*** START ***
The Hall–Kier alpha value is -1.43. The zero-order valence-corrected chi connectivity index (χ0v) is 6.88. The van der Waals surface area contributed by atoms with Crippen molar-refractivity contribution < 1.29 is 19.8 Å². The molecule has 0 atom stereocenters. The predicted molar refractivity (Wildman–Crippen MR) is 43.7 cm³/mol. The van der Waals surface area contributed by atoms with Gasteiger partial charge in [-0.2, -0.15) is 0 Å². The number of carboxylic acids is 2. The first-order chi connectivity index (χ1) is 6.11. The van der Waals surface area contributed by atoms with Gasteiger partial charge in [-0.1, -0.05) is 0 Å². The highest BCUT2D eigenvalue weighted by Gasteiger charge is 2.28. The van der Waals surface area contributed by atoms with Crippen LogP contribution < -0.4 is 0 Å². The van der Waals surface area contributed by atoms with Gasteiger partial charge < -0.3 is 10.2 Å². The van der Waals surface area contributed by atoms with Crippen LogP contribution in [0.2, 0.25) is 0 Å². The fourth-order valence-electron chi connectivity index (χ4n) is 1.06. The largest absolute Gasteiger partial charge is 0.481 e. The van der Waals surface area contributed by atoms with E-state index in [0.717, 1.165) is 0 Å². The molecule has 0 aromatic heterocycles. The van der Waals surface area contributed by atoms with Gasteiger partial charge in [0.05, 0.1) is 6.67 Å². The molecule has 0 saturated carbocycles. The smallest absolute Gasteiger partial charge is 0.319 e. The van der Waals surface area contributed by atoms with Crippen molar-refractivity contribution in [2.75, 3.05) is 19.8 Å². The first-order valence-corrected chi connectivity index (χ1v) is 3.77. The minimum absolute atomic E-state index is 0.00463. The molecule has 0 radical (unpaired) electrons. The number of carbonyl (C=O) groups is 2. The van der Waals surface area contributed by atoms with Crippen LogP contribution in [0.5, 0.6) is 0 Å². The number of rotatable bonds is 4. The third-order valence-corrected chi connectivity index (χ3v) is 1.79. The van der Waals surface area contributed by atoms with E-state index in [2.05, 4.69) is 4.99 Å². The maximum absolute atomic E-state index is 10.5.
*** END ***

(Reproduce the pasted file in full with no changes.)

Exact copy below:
The Hall–Kier alpha value is -1.43. The zero-order valence-corrected chi connectivity index (χ0v) is 6.88. The van der Waals surface area contributed by atoms with Crippen molar-refractivity contribution < 1.29 is 19.8 Å². The molecule has 0 atom stereocenters. The predicted molar refractivity (Wildman–Crippen MR) is 43.7 cm³/mol. The van der Waals surface area contributed by atoms with Gasteiger partial charge in [-0.2, -0.15) is 0 Å². The number of carboxylic acids is 2. The first-order chi connectivity index (χ1) is 6.11. The van der Waals surface area contributed by atoms with Gasteiger partial charge in [-0.1, -0.05) is 0 Å². The highest BCUT2D eigenvalue weighted by Gasteiger charge is 2.28. The van der Waals surface area contributed by atoms with Crippen LogP contribution < -0.4 is 0 Å². The van der Waals surface area contributed by atoms with Gasteiger partial charge < -0.3 is 10.2 Å². The van der Waals surface area contributed by atoms with Crippen LogP contribution in [0.2, 0.25) is 0 Å². The fourth-order valence-electron chi connectivity index (χ4n) is 1.06. The largest absolute Gasteiger partial charge is 0.481 e. The van der Waals surface area contributed by atoms with E-state index in [0.717, 1.165) is 0 Å². The molecule has 0 aromatic heterocycles. The van der Waals surface area contributed by atoms with Gasteiger partial charge in [0.05, 0.1) is 6.67 Å². The molecule has 0 saturated carbocycles. The smallest absolute Gasteiger partial charge is 0.319 e. The van der Waals surface area contributed by atoms with Crippen molar-refractivity contribution in [2.75, 3.05) is 19.8 Å². The first-order valence-corrected chi connectivity index (χ1v) is 3.77. The minimum absolute atomic E-state index is 0.00463. The molecule has 0 radical (unpaired) electrons. The number of carbonyl (C=O) groups is 2. The van der Waals surface area contributed by atoms with Crippen LogP contribution in [0.5, 0.6) is 0 Å². The number of rotatable bonds is 4. The third-order valence-corrected chi connectivity index (χ3v) is 1.79. The van der Waals surface area contributed by atoms with E-state index in [2.05, 4.69) is 4.99 Å². The maximum absolute atomic E-state index is 10.5.